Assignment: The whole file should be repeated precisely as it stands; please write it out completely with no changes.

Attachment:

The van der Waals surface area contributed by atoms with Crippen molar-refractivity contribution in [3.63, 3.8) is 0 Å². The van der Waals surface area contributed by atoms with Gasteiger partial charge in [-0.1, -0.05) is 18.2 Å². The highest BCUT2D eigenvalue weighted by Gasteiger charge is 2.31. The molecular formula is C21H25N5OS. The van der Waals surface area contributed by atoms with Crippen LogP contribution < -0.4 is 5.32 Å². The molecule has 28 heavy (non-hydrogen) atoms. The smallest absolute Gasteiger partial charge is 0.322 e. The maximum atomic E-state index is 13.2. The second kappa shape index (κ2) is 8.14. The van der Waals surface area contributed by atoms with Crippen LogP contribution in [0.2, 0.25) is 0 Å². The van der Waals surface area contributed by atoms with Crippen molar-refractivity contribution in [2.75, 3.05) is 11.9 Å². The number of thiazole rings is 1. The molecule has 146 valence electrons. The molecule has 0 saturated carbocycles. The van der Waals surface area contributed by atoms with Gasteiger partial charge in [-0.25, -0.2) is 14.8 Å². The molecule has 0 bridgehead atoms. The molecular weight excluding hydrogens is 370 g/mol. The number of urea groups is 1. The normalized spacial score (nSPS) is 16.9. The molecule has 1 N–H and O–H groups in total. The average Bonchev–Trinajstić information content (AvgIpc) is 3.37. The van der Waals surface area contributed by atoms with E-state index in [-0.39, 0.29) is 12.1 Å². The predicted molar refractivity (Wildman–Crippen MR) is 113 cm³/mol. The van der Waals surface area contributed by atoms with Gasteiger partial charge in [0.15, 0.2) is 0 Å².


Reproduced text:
The van der Waals surface area contributed by atoms with Crippen molar-refractivity contribution in [3.63, 3.8) is 0 Å². The van der Waals surface area contributed by atoms with Gasteiger partial charge in [-0.1, -0.05) is 18.2 Å². The highest BCUT2D eigenvalue weighted by Gasteiger charge is 2.31. The molecular formula is C21H25N5OS. The van der Waals surface area contributed by atoms with Crippen LogP contribution < -0.4 is 5.32 Å². The molecule has 28 heavy (non-hydrogen) atoms. The smallest absolute Gasteiger partial charge is 0.322 e. The maximum atomic E-state index is 13.2. The second kappa shape index (κ2) is 8.14. The van der Waals surface area contributed by atoms with Crippen LogP contribution in [0.2, 0.25) is 0 Å². The van der Waals surface area contributed by atoms with Crippen molar-refractivity contribution in [2.75, 3.05) is 11.9 Å². The number of thiazole rings is 1. The molecule has 146 valence electrons. The molecule has 0 saturated carbocycles. The van der Waals surface area contributed by atoms with Gasteiger partial charge in [-0.25, -0.2) is 14.8 Å². The molecule has 0 bridgehead atoms. The molecular weight excluding hydrogens is 370 g/mol. The number of urea groups is 1. The normalized spacial score (nSPS) is 16.9. The molecule has 1 N–H and O–H groups in total. The average Bonchev–Trinajstić information content (AvgIpc) is 3.37. The van der Waals surface area contributed by atoms with E-state index in [-0.39, 0.29) is 12.1 Å². The predicted molar refractivity (Wildman–Crippen MR) is 113 cm³/mol. The van der Waals surface area contributed by atoms with Gasteiger partial charge in [0.15, 0.2) is 0 Å².